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NAACP president escorted out of Spencer board meeting

SPENCER — Dealing with continued fallout from the resignation of Town Manager Terrance Arrington, the Spencer Board of Aldermen had a heated public-comment session at Tuesday’s meeting, during which Salisbury-Rowan NAACP President Gemale Black was escorted out by police officers.

This occurred after Patsy Duncan, the first resident to speak, made a reference to Black.

“Unprofessional, unethical, dishonest” were some terms that Black used to describe Alderman Sylvia Chillcott, Duncan said.

Black used these terms to describe Chillcott’s actions during a phone call she had with Arrington, Duncan said. Chillcott reportedly used profane language during the phone call.

In response to this, Black made interjections during her comment after Duncan accused Black of having not heard the phone call in full.

Black responded, saying he had heard more than Duncan.

Mayor Jim Gobbel then asked Black to maintain order, and Duncan continued.

“While on the North Carolina Department of Public Safety website,” Duncan said, “I also noticed that Mr. Black was convicted of a felony of larceny of an employee.”

“And he had the audacity to say to Sylvia (Chillcott) that she was unprofessional,” she went on.

Black began to respond, but Gobbel said Black needed to “maintain order.”

Several members of the audience began to become more vocal.

Marcus Fairley, religious affairs chairman of the Salisbury-Rowan NAACP chapter, said repeatedly that the information Duncan shared was not a town issue.

Other NAACP members, who were accompanying Black, echoed that sentiment.

Gobbel asked police Officer Martin Brigman to escort Black out of the Spencer Municipal Building for not maintaining order.

“Go, or be arrested,” Brigman told Black during a chaotic back-and-forth among several audience members.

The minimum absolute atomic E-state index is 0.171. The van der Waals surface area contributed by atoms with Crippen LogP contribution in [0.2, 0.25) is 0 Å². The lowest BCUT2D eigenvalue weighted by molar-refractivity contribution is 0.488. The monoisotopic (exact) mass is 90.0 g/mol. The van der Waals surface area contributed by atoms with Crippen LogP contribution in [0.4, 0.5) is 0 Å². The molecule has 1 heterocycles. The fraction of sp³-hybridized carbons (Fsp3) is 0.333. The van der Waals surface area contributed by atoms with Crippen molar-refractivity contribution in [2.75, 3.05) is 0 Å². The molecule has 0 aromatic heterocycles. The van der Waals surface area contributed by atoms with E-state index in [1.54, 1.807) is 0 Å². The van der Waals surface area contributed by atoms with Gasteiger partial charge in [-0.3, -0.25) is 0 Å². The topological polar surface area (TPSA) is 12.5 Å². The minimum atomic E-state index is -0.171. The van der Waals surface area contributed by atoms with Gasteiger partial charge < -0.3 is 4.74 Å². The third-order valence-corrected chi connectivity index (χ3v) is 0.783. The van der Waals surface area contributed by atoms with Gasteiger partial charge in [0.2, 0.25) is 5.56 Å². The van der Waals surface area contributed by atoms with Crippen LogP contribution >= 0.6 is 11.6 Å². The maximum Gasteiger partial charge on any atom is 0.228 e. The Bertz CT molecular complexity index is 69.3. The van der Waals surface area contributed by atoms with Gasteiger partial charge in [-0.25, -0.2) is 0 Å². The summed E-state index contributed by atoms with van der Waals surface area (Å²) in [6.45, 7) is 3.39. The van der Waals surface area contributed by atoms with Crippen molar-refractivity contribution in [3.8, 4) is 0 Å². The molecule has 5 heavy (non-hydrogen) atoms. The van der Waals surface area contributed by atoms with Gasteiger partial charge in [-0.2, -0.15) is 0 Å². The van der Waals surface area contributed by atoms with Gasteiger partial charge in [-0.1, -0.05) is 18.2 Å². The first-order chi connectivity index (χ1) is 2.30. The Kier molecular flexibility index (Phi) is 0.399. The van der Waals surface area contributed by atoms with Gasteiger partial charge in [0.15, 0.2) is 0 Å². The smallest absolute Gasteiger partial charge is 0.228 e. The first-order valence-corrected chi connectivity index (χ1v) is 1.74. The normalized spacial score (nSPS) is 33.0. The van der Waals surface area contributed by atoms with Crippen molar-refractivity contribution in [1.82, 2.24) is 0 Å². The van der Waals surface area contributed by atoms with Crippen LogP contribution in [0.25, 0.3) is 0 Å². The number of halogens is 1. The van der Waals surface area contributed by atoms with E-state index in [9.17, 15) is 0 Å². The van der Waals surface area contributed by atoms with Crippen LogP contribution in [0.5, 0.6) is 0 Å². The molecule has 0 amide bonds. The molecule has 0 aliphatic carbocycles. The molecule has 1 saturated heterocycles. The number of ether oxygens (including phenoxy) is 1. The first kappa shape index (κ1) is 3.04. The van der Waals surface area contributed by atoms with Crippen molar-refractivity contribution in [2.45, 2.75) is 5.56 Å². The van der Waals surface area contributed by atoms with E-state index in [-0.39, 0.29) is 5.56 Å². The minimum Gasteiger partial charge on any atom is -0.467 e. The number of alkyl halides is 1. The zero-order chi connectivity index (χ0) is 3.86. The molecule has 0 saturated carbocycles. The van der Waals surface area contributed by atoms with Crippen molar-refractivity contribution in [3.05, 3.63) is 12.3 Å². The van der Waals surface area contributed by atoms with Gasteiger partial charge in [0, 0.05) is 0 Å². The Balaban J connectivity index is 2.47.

NAACP members questioned the officer, asking what Black would be arrested for.

Black, as well as Fairley, both left without being arrested. However, Brigman and Police Chief M.T. James escorted Black and Fairley as they left.

Asked to comment on the meeting, Black said in an interview with the Post that he felt the events that led to him being escorted out of the meeting were “premeditated” and “planned.”

Black went on to stay that Duncan is Chillcott’s partner. Because of this, the attack on him by Duncan during a public meeting is even more evidence that it is time for Chillcott to resign, he said.

Black added that the NAACP had come to the meeting primarily to celebrate the swearing-in of Rashid Mohammad, the board’s new African-American alderman.

The events of last night were discouraging, Black said. The NAACP branch will file a complaint of discrimination with the state NAACP conference, he said.

Back and forth

As the public-comment period on Tuesday continued, several people spoke for and against Chilcott’s resignation.

Lebanese Woods, secretary for the Salisbury-Rowan NAACP, said the NAACP will remain present at future meetings to ensure integrity. She additionally called for Chilcott’s resignation and an apology.

Anthony Smith, political action chairman of the NAACP, called for the resignation of Chilcott as well.

“This evening, three African-Americans were attacked for their character,” he said. It’s important for the town to begin paying attention to culture, he said. The town does “implicit bias training,” he added.

Whitney Peckman, an NAACP member, reiterated the calls for Chilcott to resign.

“I would ask the board to be very judicious in the way you talk about and accuse felons,” she said. Felons theoretically get a second chance, she said.

Barbara Kemper said that she has known Chilcott for 12 years. She never got the impression that Chilcott is racist, she said.

The words used by Chillcott in the phone call with Arrington are run of the mill, Kemper said.

Bethany Nance said that the mudslinging in the town needs to end. She did not support the call for the resignation of Chilcott and said residents needs to work together.

 In other public comments: 

• Angela McLawhorn drummed up concern over the Fire Department’s funding, saying the department needs a full-time employee.

• Rusty Miller asked for the town’s support for the Oct. 5 Answer 4 Cancer Run for Life.

• Representatives of the Spencer Historical Preservation Committee thanked the board for this year’s funding and expressed concern for potential future loss of “historic inventory” if people leaving the historic district are not properly educated.

Editor’s note: This article has been updated to remove a reference to Joe Watkins. The town of Spencer has not employed a town manager by that name. Also updated to correct the spelling of Officer Brigman. We apologize for the error.

Contact reporter Samuel Motley at 704-797-4264. 

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